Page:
February 2013 Edition
Defining the Legal Role in Contract Management
By Tim Cummins, CEO, IACCM
A future edition of Contracting Excellence will focus on defining and describing the role of a contract or commercial manager – a topic that remains of strong interest.
In anticipation of that edition, this month we focus on some of the trends, ideas and questions that are influencing the contracts and commercial role. For example, what is the legal role in contract management? What qualifications should a contract manager have? How might we identify someone with the skills needed to flourish in this role? And is it a good job to have – does it have a future?
IACCM's blog, Commitment Matters, has featured numerous articles that dive into these questions. This month we feature a few recent articles that offer readers some answers and perspectives into what the future may hold. For anyone interested, you can read much more on a wide array of contracts, commercial, legal and procurement issues at http://contract-matters.com/
Career Choice: Contract Manager or Lawyer?
Posted November 21, 2012: Category: Legal & Regulatory
A quick look at the Appointments pages, or a glance at salary surveys, would seem to provide a rapid answer to this question. Being a practicing lawyer is clearly a far better career choice than contract or commercial management. Right?
Not according to two senior in-house counsel that I interviewed yesterday. Both come from large international corporations that employ several hundred legal and contract management professionals. And both – one a General Counsel, the other a VP of Legal – told me that they believe the contract management role is steadily becoming far more important than that of the lawyer.
Of course, neither was suggesting that the law profession is about to go into massive retreat. And both see contract management as a future direction for many qualified lawyers. But their observation of business needs and trends has led them to conclude that Contract Management will be a critical function for 21st century business, ensuring not just the integrity of pre-award processes, but ensuring the delivery of commercial benefits.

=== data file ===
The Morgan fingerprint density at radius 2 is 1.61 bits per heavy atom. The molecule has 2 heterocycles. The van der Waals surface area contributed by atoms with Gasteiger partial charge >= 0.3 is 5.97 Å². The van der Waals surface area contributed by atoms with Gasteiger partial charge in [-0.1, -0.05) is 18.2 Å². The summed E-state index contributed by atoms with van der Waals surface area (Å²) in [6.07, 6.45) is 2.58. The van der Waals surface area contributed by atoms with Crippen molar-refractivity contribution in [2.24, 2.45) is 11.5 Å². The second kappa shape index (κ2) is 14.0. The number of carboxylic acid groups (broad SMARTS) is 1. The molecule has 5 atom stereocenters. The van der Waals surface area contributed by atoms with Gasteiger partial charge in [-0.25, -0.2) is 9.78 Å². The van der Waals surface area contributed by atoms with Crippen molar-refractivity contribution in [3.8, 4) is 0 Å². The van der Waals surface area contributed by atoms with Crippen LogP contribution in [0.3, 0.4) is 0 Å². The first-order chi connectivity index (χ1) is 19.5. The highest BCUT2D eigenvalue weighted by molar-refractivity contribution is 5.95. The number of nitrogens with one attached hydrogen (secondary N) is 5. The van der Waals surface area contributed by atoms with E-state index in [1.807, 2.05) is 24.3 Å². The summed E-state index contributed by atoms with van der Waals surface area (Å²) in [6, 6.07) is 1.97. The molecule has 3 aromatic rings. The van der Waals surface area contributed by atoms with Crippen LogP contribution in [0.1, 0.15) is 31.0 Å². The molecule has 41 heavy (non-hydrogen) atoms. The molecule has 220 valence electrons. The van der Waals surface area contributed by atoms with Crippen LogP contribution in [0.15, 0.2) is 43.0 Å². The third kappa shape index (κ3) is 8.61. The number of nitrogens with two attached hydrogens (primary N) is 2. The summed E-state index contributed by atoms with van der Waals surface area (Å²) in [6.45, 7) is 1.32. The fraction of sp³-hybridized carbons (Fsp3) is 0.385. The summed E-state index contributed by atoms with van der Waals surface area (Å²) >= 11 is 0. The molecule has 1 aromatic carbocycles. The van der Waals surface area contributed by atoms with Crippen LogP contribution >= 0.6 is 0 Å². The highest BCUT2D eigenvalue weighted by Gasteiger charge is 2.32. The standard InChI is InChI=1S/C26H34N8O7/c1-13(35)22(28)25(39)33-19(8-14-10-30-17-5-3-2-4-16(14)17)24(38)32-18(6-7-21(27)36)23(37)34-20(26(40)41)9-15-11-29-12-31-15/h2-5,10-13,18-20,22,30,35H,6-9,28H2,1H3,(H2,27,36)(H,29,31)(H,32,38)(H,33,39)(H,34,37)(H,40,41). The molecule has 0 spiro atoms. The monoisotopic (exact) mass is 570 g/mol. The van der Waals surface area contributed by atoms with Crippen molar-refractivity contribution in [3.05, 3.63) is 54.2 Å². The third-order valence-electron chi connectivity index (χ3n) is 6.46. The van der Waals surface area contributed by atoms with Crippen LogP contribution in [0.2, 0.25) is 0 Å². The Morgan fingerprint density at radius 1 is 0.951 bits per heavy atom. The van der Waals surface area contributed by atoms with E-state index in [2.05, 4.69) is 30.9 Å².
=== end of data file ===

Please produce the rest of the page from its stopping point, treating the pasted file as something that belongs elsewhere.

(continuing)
But if you are a contract manager, don't start celebrating yet. You can't simply sit back and wait for that promotion or increased recognition. The role that is being described is broad in its skill requirements and demands a role and contribution that only a few would match today. Legal understanding is certainly part of it; but as was demonstrated in IACCM's recent 'Future of Contracting' study, the role must encompass solid financial and risk awareness, a grasp of project management disciplines, market and business intelligence as well as softer skills such as communications, analytical, problem solving and negotiation. It demands true 'solution providers' who are not focused on transactional 'fixes', but are bringing sustainable improvement to business performance and competitiveness.
Both of the organizations that I interviewed are investing heavily in building and developing these capabilities. They see an urgent need for greater engagement by the university sector, so that contract and commercial management are seen as viable career paths by the school leaver and the graduate.
With so many lawyers now entering the market, a growing number are converting to contract and commercial management roles. But in future, I believe we can expect a real choice, where individuals train to become contracts or commercial professionals, rather than falling into the role from another business discipline.
Who is best qualified to be a contracts professional?
Posted April 30, 2012 Category: Legal & Regulatory
A recent blog resulted in the following comment by B R Srikanth (an IACCM member from the oil and gas sector and based in the Middle East): “the more important question should be “Who is best qualified to be a Contracts Professional?” Is it someone with a law background, or Finance or technical or project management or a bit of all. “Is a Contracts Professional suitable across industries like an Accounts or Finance professional; if not, is it industry specific?”
In order to answer this question, we must address whether those in contracts and commercial management can truly be called 'professionals'. And if they can only be defined in relation to other professions, the answer is no. A hallmark of professional status is a distinct body of knowledge which includes widely used techniques to undertake the diagnosis and remediation of problems. If contract managers are simply amateur lawyers, accountants, project managers or engineers, they cannot be deemed 'a profession'. And of course, by defining the role in this way, it guarantees that it is seen as a sub-element of another functional discipline, with relatively low status and value. It also means that the role is performed inconsistently, depending on whether an individual or company sees its primary purpose as legal, financial or project-management oriented.
Of course, this is not to suggest that contract and commercial managers do not operate with professional standards – principles of ethics, integrity, a commitment to learning – but that is in no way the same as being 'a profession'. And at this time, the contracts and commercial community remains on a journey towards professionalism because, while there are several thousand who are now certified practitioners, many are not – and therefore still define themselves in terms of a quite different professional background and qualification (or indeed have no formal qualification at all).